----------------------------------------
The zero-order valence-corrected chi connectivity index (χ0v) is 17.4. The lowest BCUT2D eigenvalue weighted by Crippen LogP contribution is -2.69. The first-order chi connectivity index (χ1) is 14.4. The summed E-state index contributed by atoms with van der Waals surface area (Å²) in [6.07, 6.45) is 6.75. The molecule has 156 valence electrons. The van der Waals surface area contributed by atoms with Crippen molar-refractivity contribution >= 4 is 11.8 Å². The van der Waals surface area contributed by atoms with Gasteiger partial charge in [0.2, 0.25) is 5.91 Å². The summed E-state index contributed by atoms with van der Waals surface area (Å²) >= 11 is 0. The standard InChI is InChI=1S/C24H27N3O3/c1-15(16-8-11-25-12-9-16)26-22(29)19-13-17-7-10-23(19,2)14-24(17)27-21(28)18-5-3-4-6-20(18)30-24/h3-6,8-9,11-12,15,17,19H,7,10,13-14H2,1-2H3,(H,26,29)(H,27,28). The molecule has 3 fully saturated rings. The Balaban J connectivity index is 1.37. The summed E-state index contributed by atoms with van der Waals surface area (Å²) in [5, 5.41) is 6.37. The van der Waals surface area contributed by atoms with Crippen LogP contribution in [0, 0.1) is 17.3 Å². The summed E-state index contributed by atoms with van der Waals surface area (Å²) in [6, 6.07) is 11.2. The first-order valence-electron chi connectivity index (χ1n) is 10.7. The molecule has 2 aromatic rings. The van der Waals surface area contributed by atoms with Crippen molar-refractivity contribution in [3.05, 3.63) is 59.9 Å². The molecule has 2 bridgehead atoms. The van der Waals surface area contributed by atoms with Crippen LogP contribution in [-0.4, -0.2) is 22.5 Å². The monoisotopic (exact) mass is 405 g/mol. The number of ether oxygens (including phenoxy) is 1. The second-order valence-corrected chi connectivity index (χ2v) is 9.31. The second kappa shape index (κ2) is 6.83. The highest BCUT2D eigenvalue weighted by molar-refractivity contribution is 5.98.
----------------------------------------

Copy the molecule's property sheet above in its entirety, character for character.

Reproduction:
The zero-order valence-corrected chi connectivity index (χ0v) is 17.4. The lowest BCUT2D eigenvalue weighted by Crippen LogP contribution is -2.69. The first-order chi connectivity index (χ1) is 14.4. The summed E-state index contributed by atoms with van der Waals surface area (Å²) in [6.07, 6.45) is 6.75. The molecule has 156 valence electrons. The van der Waals surface area contributed by atoms with Crippen molar-refractivity contribution >= 4 is 11.8 Å². The van der Waals surface area contributed by atoms with Gasteiger partial charge in [0.2, 0.25) is 5.91 Å². The summed E-state index contributed by atoms with van der Waals surface area (Å²) >= 11 is 0. The standard InChI is InChI=1S/C24H27N3O3/c1-15(16-8-11-25-12-9-16)26-22(29)19-13-17-7-10-23(19,2)14-24(17)27-21(28)18-5-3-4-6-20(18)30-24/h3-6,8-9,11-12,15,17,19H,7,10,13-14H2,1-2H3,(H,26,29)(H,27,28). The molecule has 3 fully saturated rings. The Balaban J connectivity index is 1.37. The summed E-state index contributed by atoms with van der Waals surface area (Å²) in [5, 5.41) is 6.37. The van der Waals surface area contributed by atoms with Crippen LogP contribution in [0, 0.1) is 17.3 Å². The summed E-state index contributed by atoms with van der Waals surface area (Å²) in [6, 6.07) is 11.2. The first-order valence-electron chi connectivity index (χ1n) is 10.7. The molecule has 2 aromatic rings. The van der Waals surface area contributed by atoms with Crippen molar-refractivity contribution in [3.05, 3.63) is 59.9 Å². The molecule has 2 bridgehead atoms. The van der Waals surface area contributed by atoms with Crippen LogP contribution in [-0.4, -0.2) is 22.5 Å². The monoisotopic (exact) mass is 405 g/mol. The number of ether oxygens (including phenoxy) is 1. The second-order valence-corrected chi connectivity index (χ2v) is 9.31. The second kappa shape index (κ2) is 6.83. The highest BCUT2D eigenvalue weighted by molar-refractivity contribution is 5.98.